To most effectively discern if your child is injured you need to know how they manifest their athletic practices and events when they are healthy. Be observant. Inspect their hands and feet. Look for blisters, ingrown toenails, swelling and anything abnormal. Some kids just don’t want to tell you when they are not feeling completely healthy and well.

Illness and injury are part of being an athlete. Parents its up to you. You are in charge. Ask, inspect, act. Take your kiddo to a medical professional. Your junior golfer will enjoy himself more and play better when he is pain free and feeling good.

Now grab your young golfer and head to the golf course! 

See you on #1 tee… Sam

Take Advantage of Your Junior Golfer’s Unique Path!

What do you do if your junior golfer is not a Jordan Spieth or a Lexi Thompson?

Your athlete has his/her own unique path for their pursuit of the game. It is likely that your child is in the 80-85% of golfers whose persistence and diligence can pay off in the long run.

Statistics show that 80-85% of pro golfers follow the path of hard workers who have diligently focused on improving their game to be able to compete at the highest level. Those competitors who have exhibited amazing results throughout their careers comprise the remaining 15-20% we refer to as phenoms.

Generally speaking, a phenom is someone who consistently plays above or at a higher level than everyone else, their age, in their sport.

If your child is a hard worker be aware that more reps, more positive reinforcement, more instruction, just more basics are needed to keep your junior golfer on the path of constant advancement. Our college golfer Sam II! Is a hard worker. He has won some golf tournaments and a solid goal for him during his junior golf years was a Top 10 finish. S3, as we call him, has been on a path of steady improvement since he began playing golf at age 5. A half-step forward at a time has been his mantra and his constant lowering of his scores from one year to the next gives cause for great optimism.

Forward progress is what it’s all about. There will be some setbacks which are part of the deal. As 3-time Major Champion, Padriag Harrington said on Feherty, a golfer learns a lot more when he shoots a 78 than when he shoots a 63.(paraphrased)


Check out this putting video☺️

Next time we will address some potholes, curves, and bumps in the road associated with each young golfer’s individual path.

See you on #1 tee… Sam

How To Keep Momentum During Your Golf Match

Momentum is one of those intangibles that is hard to dissect. You either have it or you don’t. So when you have it, how can you keep momentum during your golf match? And when you lose it, how can you get it back?

The short answer is to relax and have fun…many times easier said than done. The pressure of competition is pervasive and you can pay thousands of dollars trying to help your junior golfer deal with it. Stress is an ongoing part of life and helping your junior golfer manage their “golf” stress will help them deal with stress in all areas of their lives.

Keeping Mo involves continuing to hit good or great shots, hopefully through the completion of the round or match. Encourage your kiddo to “feel it” when they are playing well and to expect the next shot to be a good shot. Your Junior Golfer should believe that they can hit one good shot after another. Stay positive, relax and have fun.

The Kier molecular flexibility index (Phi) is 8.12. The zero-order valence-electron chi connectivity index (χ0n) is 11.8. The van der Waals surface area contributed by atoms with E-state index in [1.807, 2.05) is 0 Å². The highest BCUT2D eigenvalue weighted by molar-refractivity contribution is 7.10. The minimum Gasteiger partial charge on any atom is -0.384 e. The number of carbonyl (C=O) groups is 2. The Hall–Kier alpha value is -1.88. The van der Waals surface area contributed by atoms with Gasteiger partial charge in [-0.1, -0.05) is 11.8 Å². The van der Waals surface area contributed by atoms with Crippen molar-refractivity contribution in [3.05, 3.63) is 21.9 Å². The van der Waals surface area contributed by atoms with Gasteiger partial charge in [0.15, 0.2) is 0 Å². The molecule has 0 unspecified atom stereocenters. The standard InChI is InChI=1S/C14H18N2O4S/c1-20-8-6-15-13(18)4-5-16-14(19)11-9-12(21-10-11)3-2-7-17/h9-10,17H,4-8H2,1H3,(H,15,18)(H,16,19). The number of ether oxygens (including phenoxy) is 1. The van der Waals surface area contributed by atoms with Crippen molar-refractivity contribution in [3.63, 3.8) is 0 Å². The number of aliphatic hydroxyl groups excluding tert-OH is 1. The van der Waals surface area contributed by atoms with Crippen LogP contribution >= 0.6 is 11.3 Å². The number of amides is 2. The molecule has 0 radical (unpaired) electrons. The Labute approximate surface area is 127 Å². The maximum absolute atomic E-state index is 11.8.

Getting Mo back once your young athlete has lost it is tough. Losing Mo can result in disappointment, loss of enthusiasm and energy and even temporary depression. And all of these are not conducive to hitting good golf shots. What mental state helps your kiddo regain some Mo? Relaxing, maybe just being tired of having a brief “pity party”, or just not caring too much or trying too hard….getting back to having fun! Hitting a good shot can immediately lift their spirits and help them hit a string of good shots. And believing that they can compete with (read beat) everybody in their division, so they need to get back to playing like it!

Mo is elusive, so recognizing when your Junior Golfer has it is important and they want to keep it going for as long as possible.

The awareness of knowing that all athletic contests, including golf tournaments have ebbs and flows of momentum is very important. It is critical that your Junior Golfer knows that it is very rare for anyone’s momentum to last for all 18 holes. Mo comes and goes throughout the round and the key is to keep it going for as long as possible and get it back as quickly as possible.

For a quick Mo demo, take your Junior Golfer and see how many consecutive 6-foot putts each of you can make. When you miss a putt, you lose momentum…point made.

Til next time… Sam Jr

Momentum Helps Your Junior Golfer Succeed

Mo, Mo, Mo…we hear about it all the time in other sports… Momentum… and it exists in golf, as well. Mo is more obvious when you are playing but it can also show up, or not, during practice.

Your Junior Golfer will either have momentum or they won’t have it, but their Mo can change very quickly. It is important for your kiddo to recognize that Mo really does exist and they can use it to their advantage.

How do you know if if you “have Mo” or you don’t? It is simple, if they are hitting good shot after good shot and are scoring well, they “have Mo”. If they are just playing barely OK or are struggling, they certainly do not “have Mo”.

Momentum can easily change several times during 18 holes. This was very visible at the recent WGC Cadillac Championship when Graham McDowell was hoping to catch Tiger Woods during the final round. G’Mac started with a couple of birdies to close the gap and then in the middle of his round, had a 3-putt or a bogey and it seemed to take the steam (read-Momentum) right out of his game.
By the time G’Mac regained some Mo, it was too late in the round and Tiger’s lead was too large. So if McDowell had not lost Mo or had gotten it back sooner, he would have had a chance to catch Tiger.

Golfers at all levels are affected by Momentum and Your Junior Golfer may feel the impact even more than the older golfers. Next time we’ll look at how to keep the Momentum going and how to get it back when it disappears.

Now, grab your young athlete and go to the driving range.

Til next time, Sam.